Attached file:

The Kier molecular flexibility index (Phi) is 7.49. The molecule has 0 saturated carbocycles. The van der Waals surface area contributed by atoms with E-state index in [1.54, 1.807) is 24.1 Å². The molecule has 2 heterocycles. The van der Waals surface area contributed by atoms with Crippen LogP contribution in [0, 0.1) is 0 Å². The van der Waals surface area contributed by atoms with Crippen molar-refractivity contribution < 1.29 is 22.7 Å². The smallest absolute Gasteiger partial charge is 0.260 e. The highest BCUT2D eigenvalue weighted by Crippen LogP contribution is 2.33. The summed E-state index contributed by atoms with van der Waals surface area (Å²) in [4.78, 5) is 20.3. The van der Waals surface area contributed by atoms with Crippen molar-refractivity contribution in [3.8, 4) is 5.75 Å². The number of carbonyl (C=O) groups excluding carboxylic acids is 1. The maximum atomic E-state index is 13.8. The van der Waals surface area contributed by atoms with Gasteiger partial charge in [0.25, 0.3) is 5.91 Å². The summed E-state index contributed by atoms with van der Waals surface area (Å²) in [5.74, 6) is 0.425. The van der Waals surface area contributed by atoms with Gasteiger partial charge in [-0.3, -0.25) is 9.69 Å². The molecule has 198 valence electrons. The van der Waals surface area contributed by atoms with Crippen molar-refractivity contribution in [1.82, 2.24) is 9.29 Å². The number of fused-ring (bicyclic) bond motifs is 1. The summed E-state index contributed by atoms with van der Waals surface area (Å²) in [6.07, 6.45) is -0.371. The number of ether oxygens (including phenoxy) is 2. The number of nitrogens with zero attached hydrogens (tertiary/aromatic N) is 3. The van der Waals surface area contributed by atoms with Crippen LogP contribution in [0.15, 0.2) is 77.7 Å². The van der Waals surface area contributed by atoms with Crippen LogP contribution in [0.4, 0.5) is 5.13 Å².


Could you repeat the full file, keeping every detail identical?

The Kier molecular flexibility index (Phi) is 7.49. The molecule has 0 saturated carbocycles. The van der Waals surface area contributed by atoms with E-state index in [1.54, 1.807) is 24.1 Å². The molecule has 2 heterocycles. The van der Waals surface area contributed by atoms with Crippen LogP contribution in [0, 0.1) is 0 Å². The van der Waals surface area contributed by atoms with Crippen molar-refractivity contribution < 1.29 is 22.7 Å². The smallest absolute Gasteiger partial charge is 0.260 e. The highest BCUT2D eigenvalue weighted by Crippen LogP contribution is 2.33. The summed E-state index contributed by atoms with van der Waals surface area (Å²) in [4.78, 5) is 20.3. The van der Waals surface area contributed by atoms with Crippen molar-refractivity contribution in [3.8, 4) is 5.75 Å². The number of carbonyl (C=O) groups excluding carboxylic acids is 1. The maximum atomic E-state index is 13.8. The van der Waals surface area contributed by atoms with Gasteiger partial charge in [0.25, 0.3) is 5.91 Å². The summed E-state index contributed by atoms with van der Waals surface area (Å²) in [5.74, 6) is 0.425. The van der Waals surface area contributed by atoms with Gasteiger partial charge in [-0.3, -0.25) is 9.69 Å². The molecule has 198 valence electrons. The van der Waals surface area contributed by atoms with Crippen molar-refractivity contribution in [1.82, 2.24) is 9.29 Å². The number of fused-ring (bicyclic) bond motifs is 1. The summed E-state index contributed by atoms with van der Waals surface area (Å²) in [6.07, 6.45) is -0.371. The number of ether oxygens (including phenoxy) is 2. The number of nitrogens with zero attached hydrogens (tertiary/aromatic N) is 3. The van der Waals surface area contributed by atoms with Crippen LogP contribution in [0.15, 0.2) is 77.7 Å². The van der Waals surface area contributed by atoms with Crippen LogP contribution in [0.4, 0.5) is 5.13 Å².